Discussion in 'Tae Kwon Do Resources' started by ronmeister, May 12, 2003.



  1. WTF < ITF

  2. ITF < WTF

Multiple votes are allowed.
  1. Taeho

    Taeho New Member

    My schools is a member of The International Taekwondo Alliance (yet another ITA). It was founded in 1983 and teaches the "Chang Hun" style which was developed by Gen Choi. We train using 70% kicking techniques and 30% hand techs. We do light to no contact sparring and train heavily in sparring.

    I personally like using more leg techniques, because it gives me a "feel" of what TKD is all about. We also train in ground fighting and ARC techniques. But, if I was interested in mostly hand fighting techniques, I would have taken up karate, boxing or kickboxing. It's up to you. I feel that each person needs to decide what fits their individual needs.

    IMHO, the different organizations each have something to offer their students. You just need to find the one that's right for you.

    TKDshane Ÿ
  2. Chazz

    Chazz Keepin it kickin TKD style

    I was once with the ITA when it was called the USTA. I started under, who is now over most the schools in the south, Master Rick Hall. I got my 1st dan under him.
  3. Taeho

    Taeho New Member

    Do you mean the International TKD Alliance or the International TKD Association?

    TKDshane Ÿ
  4. Chazz

    Chazz Keepin it kickin TKD style

    International TKD Alliance

    I was in Rick Halls TKD Plus in Chattanooga Tennessee
    Last edited: Aug 26, 2003
  5. Chazz

    Chazz Keepin it kickin TKD style

    I have just sent an email to the 3 main Orgs that say that they are the real ITF. I asked a few question so i hope i get an answer back. I just want to know how they feel about the other 2 orgs.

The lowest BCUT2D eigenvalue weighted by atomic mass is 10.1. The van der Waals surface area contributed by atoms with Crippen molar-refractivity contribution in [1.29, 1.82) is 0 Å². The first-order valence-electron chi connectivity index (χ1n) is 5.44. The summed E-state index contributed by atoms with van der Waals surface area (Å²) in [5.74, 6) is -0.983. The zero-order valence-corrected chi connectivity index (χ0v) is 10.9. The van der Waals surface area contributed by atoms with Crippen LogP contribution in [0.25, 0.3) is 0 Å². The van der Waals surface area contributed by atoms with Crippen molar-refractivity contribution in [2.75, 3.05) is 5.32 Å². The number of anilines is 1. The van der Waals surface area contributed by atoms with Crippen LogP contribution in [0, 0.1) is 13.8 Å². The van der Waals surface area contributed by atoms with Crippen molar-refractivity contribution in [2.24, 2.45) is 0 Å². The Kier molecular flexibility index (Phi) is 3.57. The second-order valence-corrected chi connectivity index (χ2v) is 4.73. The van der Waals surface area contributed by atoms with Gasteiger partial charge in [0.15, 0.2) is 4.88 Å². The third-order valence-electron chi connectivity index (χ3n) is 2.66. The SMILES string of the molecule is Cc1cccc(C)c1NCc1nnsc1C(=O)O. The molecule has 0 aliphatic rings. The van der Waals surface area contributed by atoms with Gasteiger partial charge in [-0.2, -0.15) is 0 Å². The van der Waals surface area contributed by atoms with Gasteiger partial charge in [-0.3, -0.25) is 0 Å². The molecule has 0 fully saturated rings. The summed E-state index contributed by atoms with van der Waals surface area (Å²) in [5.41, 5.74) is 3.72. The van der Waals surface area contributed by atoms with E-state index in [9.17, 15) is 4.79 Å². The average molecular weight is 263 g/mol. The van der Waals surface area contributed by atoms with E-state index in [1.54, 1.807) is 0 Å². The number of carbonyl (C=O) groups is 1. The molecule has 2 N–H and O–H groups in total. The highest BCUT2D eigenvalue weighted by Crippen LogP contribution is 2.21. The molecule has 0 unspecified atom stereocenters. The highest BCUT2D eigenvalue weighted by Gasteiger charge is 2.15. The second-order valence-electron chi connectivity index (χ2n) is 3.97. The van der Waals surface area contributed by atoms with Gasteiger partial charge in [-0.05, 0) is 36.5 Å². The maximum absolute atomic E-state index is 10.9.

6. SkyCreeper

    SkyCreeper New Member

    Patterns do not make the ITF style traditonal, but it does make them "more" traditional then what the WTF is doing. In my humble opinion anyway :)

    her is my idea...

    What Gen Choi did from what i have read is blend an older Korean MA called Taek Kyon (maybe some other korean types as well) with some form of Japanese Karate to create what is now called TaeKwon-Do so i would assume that anything that is being called TaeKwon-Do has its origins in Gen. Choi's work. He wrote the first "manual" on the new art with the first documented patterns, some of witch, he created.

    The manual, to me, started a tradition. It formalized a system that had been developed over many years.

    My experience is that the ITF sticks closer to what was layed out in the manual then the WTF because the WTF is more interested in olympic sport criteria then teaching any of the "Do" concepts in TKD. Nevermind how techniques are being taught.

    On a side note. I recently witnessed a 4th Dan Black belt WTF form. I cant remember the name but what struck me while watching it, is that was basicly a mix of the 7th gup and 6th gup ITF forms (Do-San and Won-Hyo). I thought that forms got harder as you went through the ranks, not easier. any thoughts on this?
  7. SkyCreeper

    SkyCreeper New Member

    the last post was for a diff thread, but a comment as to weather im lost in space on the concept of Traditional TKD would be appreciated.
  8. Helm

    Helm New Member

    I was lost somewhere back on page 2.

    I dont think there is a right answer or a solution to "Traditional TKD", as its the oppinion of the person.

    Either way, i dont worry about the leaves on the branches, just the roots in the tree.
  9. Thomas

    Thomas Combat Hapkido/Taekwondo

    I realize that is your opinion, but I would recommend trying to avoid over-generalizing. I have trained in both ITF and WTF TAekwondo and have learn the Tae-gook forms, the ITF forms, and most of the Pal-gye forms... and guess what? They are all relatively similar and really do not vary much in age. Take a look at the history of TKD and you will find that it came together about the same time and was put together by a bunch of people including General Choi, who later left for political reasons. The Taekwondo of both styles is pretty similar, with difference in forms and COMPETITION rules.

    Neither FEDERATION is more "traditional" than the other... although you may find individual schools who may stress different aspects. My advice is to enjoy it all, find a good school that fits you and avoid the petty political crap.

    A sad thing is that both side (WTF and ITF) love to propagandize and indoctrinate their students to hate the other system (c.f. ITF is followed in North Korea and WTF is followed in South Korea).
  10. Bulldog

    Bulldog New Member

    I learned Tae Kwon Do in a small garage with no heat in the winter and no air conditioning in the summer...
    I also learned a long time ago that I don't care about styles, I care about people. Unity in diversity, through love of all.

    There are SO many federations/associations/groups/clans/clubs/styles/etc.